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Metal/Prog Metal CD Reviews

Iron Maiden

Piece of Mind

Review by Rick Damigella

The year was 1983 and Iron Maiden had just released their fourth studio album, Piece of Mind. More than just another album, it marked the beginning of a new phase for the band. This was Bruce Dickenson’s second album as lead singer. The band brought in new drummer Nicko McBrain from French metal band Trust and, with history to look back upon, it was the true beginning of what Maiden would evolve into today. Where their first three releases focused heavily on horror movie-like themes, Iron Maiden would expand their repertoire both lyrically and compositionally and begin their transformation into one of the greatest metal bands of all time with this album. The very first “Maiden epic” was released here, as were a pair of their biggest music video hits. The album contains at least three Maiden classics which enjoy spots in the rotation of the band’s live performances to this day.

This review is available in book format (hardcover and paperback) in Music Street Journal: 2007 Volume 2 at lulu.com/strangesound.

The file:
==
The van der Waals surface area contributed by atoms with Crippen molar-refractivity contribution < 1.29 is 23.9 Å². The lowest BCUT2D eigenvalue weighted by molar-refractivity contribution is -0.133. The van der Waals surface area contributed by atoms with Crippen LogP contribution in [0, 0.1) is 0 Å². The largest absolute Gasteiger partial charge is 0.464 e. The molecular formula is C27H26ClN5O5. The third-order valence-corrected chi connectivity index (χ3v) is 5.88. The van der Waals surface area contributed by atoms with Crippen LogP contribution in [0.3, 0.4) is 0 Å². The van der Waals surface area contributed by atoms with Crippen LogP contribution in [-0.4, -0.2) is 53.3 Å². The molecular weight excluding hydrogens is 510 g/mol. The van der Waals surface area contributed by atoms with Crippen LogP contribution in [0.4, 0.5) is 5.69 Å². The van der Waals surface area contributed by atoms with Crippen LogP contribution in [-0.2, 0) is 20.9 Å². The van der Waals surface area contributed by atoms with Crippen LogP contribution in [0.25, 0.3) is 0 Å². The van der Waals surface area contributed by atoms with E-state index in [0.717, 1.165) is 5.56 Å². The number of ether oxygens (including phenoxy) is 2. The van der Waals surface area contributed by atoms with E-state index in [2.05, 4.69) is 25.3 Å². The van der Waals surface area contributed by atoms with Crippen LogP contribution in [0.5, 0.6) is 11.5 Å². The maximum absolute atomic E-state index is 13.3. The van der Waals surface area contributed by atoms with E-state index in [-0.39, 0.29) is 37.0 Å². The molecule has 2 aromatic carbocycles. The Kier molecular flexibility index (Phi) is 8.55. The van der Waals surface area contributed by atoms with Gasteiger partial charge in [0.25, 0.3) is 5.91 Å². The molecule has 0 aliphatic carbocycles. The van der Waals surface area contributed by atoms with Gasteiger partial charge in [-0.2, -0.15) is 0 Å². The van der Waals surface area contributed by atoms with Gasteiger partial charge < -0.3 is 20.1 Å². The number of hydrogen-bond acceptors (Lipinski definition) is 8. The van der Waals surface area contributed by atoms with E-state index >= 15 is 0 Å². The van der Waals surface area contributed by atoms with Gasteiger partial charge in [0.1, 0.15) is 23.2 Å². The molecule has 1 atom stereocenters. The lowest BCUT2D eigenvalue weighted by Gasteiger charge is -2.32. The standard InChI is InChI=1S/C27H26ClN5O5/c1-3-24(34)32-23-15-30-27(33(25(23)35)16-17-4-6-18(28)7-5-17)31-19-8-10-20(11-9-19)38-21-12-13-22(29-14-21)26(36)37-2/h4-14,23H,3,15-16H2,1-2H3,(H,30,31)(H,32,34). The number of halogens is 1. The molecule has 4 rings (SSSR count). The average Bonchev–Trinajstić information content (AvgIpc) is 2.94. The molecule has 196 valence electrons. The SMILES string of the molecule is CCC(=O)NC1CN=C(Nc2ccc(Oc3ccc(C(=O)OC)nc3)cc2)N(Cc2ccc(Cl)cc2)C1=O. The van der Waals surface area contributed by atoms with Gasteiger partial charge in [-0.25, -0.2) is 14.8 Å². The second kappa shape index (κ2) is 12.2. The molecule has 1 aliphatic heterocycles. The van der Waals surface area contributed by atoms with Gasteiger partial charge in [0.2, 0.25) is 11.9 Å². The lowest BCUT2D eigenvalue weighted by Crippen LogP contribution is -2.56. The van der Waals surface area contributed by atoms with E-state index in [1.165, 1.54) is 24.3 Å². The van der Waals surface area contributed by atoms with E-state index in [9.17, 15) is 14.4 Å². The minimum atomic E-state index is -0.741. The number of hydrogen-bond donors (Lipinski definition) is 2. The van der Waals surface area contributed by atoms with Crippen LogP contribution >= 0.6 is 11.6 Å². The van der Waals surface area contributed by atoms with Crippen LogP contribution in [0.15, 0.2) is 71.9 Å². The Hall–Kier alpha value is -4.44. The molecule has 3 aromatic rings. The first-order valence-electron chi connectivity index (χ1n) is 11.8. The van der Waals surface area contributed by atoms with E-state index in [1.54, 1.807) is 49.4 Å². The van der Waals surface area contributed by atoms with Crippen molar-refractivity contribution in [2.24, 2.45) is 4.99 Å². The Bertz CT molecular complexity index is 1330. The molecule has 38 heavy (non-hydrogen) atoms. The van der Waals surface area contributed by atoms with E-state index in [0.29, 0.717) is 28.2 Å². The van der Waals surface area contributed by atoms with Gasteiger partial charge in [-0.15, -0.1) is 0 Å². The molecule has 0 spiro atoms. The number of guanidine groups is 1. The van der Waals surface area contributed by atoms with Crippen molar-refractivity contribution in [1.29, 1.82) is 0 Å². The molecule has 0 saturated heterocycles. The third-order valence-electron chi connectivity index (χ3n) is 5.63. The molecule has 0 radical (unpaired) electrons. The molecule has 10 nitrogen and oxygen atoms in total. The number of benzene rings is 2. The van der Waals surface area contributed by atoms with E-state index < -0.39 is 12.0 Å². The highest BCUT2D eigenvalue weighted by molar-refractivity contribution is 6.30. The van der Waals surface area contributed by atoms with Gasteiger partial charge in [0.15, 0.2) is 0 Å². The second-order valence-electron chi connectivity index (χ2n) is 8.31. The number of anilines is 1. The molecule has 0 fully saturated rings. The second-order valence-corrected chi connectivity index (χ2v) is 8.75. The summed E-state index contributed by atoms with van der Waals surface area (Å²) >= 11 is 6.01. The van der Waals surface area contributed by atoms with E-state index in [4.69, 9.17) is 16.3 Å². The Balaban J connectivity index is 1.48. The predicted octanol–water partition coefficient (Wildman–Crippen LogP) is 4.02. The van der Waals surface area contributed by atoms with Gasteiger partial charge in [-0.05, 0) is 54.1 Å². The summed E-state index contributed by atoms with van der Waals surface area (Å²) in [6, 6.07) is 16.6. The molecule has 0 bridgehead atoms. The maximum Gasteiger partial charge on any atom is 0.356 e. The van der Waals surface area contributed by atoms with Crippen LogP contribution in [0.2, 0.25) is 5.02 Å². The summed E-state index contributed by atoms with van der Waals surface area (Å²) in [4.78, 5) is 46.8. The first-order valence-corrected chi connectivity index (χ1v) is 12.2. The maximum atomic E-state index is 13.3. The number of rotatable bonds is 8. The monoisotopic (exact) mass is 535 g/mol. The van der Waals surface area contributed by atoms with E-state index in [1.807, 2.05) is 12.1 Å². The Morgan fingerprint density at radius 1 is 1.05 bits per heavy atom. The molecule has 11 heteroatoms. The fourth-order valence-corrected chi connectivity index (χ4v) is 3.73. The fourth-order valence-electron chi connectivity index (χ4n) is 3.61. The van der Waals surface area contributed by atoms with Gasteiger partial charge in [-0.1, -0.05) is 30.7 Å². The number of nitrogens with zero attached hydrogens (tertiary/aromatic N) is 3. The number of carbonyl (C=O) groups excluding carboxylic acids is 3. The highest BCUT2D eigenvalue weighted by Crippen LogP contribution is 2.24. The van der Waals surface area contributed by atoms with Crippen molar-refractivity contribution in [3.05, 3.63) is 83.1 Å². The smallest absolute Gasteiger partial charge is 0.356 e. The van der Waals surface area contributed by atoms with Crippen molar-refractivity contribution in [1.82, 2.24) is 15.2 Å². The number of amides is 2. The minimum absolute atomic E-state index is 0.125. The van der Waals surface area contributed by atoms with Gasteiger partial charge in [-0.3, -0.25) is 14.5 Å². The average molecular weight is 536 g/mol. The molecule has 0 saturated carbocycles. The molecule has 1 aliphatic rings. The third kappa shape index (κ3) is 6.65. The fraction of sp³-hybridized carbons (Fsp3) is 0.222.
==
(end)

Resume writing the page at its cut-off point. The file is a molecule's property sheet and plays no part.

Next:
Track by Track Review
Where Eagles Dare
Drummer Nicko McBrain pounds out the opening to the disc with fury, followed by Dave Murray and Adrian Smith’s twin guitar assault. Songs based on popular films and novels are ever present in Maiden’s catalog as are songs themed around war, especially World War II. This number was inspired by the Clint Eastwood and Richard Burton film of the same name, which was based on the popular novel by Alistair MacLean. The song contains some amazing and complex riffing from McBrain, expanding Maiden beyond typical 4/4 arrangements.
Revelations
Indeed Iron Maiden are likely the masters of turning horror and mystical themed topics into song. This classic song is no exception with much of its lyrical content inspired by the writings of Aleister Crowley. The song shifts between slower pace sections and ferocious yet intricate full speed metal assaults. Featuring some of the most inspired playing by the band’s guitar wielding duo, it is also the first Maiden song to be credited to Bruce Dickinson as song writer.
Flight of Icarus
Even though “Run to the Hills” was their first big break on MTV, arguably this song should be considered their biggest MTV hit in its video form. An Adrian Smith and Dickinson composition, the cut is undeniably Maiden but is also one of the most melodic and radio friendly numbers the band would ever do. That's especially interesting considering the extreme lack of airplay they would receive in the US.
Die With Your Boots On
One of the things separates Iron Maiden from many bands is how Steve Harris’ bass guitar is played as a lead instrument and not just a tone for keeping the bottom end together with the drums. Fans of the four string look no further than this number for some of “arry’s” best plucking.
The Trooper